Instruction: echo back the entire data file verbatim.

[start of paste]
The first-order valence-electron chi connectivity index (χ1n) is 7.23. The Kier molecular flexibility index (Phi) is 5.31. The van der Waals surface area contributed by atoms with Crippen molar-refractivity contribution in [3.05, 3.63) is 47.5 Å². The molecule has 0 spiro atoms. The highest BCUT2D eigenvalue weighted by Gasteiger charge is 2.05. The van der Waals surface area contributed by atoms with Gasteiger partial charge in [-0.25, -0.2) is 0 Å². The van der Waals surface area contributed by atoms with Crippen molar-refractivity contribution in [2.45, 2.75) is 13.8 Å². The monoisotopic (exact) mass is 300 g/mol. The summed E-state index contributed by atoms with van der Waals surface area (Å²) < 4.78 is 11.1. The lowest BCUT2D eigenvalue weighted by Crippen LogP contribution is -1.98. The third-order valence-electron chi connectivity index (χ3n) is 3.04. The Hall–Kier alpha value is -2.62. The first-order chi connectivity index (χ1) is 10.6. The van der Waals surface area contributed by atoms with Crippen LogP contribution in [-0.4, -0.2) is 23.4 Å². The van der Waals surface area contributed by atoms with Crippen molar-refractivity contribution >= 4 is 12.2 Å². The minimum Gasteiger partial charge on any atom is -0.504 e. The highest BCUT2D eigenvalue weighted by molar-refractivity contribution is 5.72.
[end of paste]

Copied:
The first-order valence-electron chi connectivity index (χ1n) is 7.23. The Kier molecular flexibility index (Phi) is 5.31. The van der Waals surface area contributed by atoms with Crippen molar-refractivity contribution in [3.05, 3.63) is 47.5 Å². The molecule has 0 spiro atoms. The highest BCUT2D eigenvalue weighted by Gasteiger charge is 2.05. The van der Waals surface area contributed by atoms with Gasteiger partial charge in [-0.25, -0.2) is 0 Å². The van der Waals surface area contributed by atoms with Crippen molar-refractivity contribution in [2.45, 2.75) is 13.8 Å². The monoisotopic (exact) mass is 300 g/mol. The summed E-state index contributed by atoms with van der Waals surface area (Å²) < 4.78 is 11.1. The lowest BCUT2D eigenvalue weighted by Crippen LogP contribution is -1.98. The third-order valence-electron chi connectivity index (χ3n) is 3.04. The Hall–Kier alpha value is -2.62. The first-order chi connectivity index (χ1) is 10.6. The van der Waals surface area contributed by atoms with Crippen LogP contribution in [-0.4, -0.2) is 23.4 Å². The van der Waals surface area contributed by atoms with Crippen molar-refractivity contribution >= 4 is 12.2 Å². The minimum Gasteiger partial charge on any atom is -0.504 e. The highest BCUT2D eigenvalue weighted by molar-refractivity contribution is 5.72.